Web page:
About three quarters of the country’s movie theaters are open, but Americans are not going back to the movies in significant numbers in the COVID-era, even with new movies coming into the marketplace
About three quarters of the country’s movie theaters are open, but Americans are not going back in significant numbers in the COVID-era, even with new films coming into the marketplace weekly.
The biggest movies continue to limp along. According to studio estimates Sunday, Warner Bros.’ “Tenet” earned $4.7 million in its third weekend, Disney’s “The New Mutants” added $1.6 million in its fourth weekend and Sony’s rom-com “The Broken Hearts Gallery” picked up an additional $800,000 in its second frame.
And newcomers aren’t faring any better. This weekend saw the limited release of two adult dramas, IFC’s “The Nest,” with Jude Law and Carrie Coon, and Bleecker Street’s “The Secrets We Keep,” with Noomi Rapace. Both played in under 500 theaters across the country and neither got much more than $200 per location. “The Nest” earned an estimated $62,000 from 301 locations and “The Secrets We Keep” brought in just under $90,000 from 471 theaters.
The nation’s biggest chains have been open for about a month after nearly six months of being closed due to the pandemic and a lack of new releases. But since reopening with enhanced safety measure and the promise of new blockbusters, they haven’t gotten the infusion of business they were hoping for. Indoor theaters are still not open in two of the country’s biggest markets, New York and Los Angeles.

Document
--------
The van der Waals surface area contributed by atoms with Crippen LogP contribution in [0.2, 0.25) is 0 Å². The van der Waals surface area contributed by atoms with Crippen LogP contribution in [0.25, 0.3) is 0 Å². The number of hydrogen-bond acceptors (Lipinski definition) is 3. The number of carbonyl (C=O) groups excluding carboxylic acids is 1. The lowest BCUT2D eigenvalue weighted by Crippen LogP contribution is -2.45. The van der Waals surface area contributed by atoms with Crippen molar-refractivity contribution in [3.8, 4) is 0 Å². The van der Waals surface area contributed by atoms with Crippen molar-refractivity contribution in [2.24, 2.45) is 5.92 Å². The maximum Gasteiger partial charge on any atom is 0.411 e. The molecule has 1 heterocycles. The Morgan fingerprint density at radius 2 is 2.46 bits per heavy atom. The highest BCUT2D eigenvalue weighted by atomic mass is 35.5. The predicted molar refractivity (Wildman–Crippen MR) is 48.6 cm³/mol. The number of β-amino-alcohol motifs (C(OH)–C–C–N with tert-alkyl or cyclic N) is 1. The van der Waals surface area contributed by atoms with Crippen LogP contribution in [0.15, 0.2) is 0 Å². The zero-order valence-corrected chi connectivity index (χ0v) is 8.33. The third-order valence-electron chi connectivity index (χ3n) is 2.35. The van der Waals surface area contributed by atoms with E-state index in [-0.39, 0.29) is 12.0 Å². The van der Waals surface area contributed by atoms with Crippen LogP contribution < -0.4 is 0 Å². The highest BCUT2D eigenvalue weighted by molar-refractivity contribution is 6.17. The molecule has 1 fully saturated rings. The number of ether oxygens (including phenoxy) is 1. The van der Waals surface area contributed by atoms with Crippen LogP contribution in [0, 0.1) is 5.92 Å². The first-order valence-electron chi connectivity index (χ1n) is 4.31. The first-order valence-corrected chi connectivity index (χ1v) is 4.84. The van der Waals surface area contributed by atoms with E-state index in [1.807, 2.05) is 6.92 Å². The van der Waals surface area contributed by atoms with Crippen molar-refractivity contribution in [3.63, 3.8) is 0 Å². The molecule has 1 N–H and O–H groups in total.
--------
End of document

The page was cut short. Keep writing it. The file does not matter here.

The North American earnings have not been promising for studios with theatrical releases on the horizon. Christopher Nolan’s “Tenet” has only earned $36.1 million from North American theaters to date. The performance has led some studios to push back releases even further and some wonder whether more will follow. The next major release on the calendar is Disney and Marvel’s “Black Widow” on Nov. 6.
Globally “Tenet” has also managed to cross a major milestone this weekend: The $250 million mark.
Still, just because theaters are doing more business internationally does not mean a new movie will be a surefire hit, as Disney’s live-action “Mulan” has proven in China.
After a disappointing debut in China last week, “Mulan” dropped 72% in its second weekend where local audiences have criticized it for being “ inauthentic.” The film added $6.5 million in China and $10.9 million total, bringing its international total to $57 million. The $200 million production was supposed to be a massive global theatrical release back in March and The Walt Disney Co. revised plans a number of times before settling on a hybrid release. “Mulan” is currently available for a $29.99 rental for Disney+ subscribers and playing in theaters where the streaming service is not available.
Follow AP Film Writer Lindsey Bahr on Twitter: www.twitter.com/ldbahr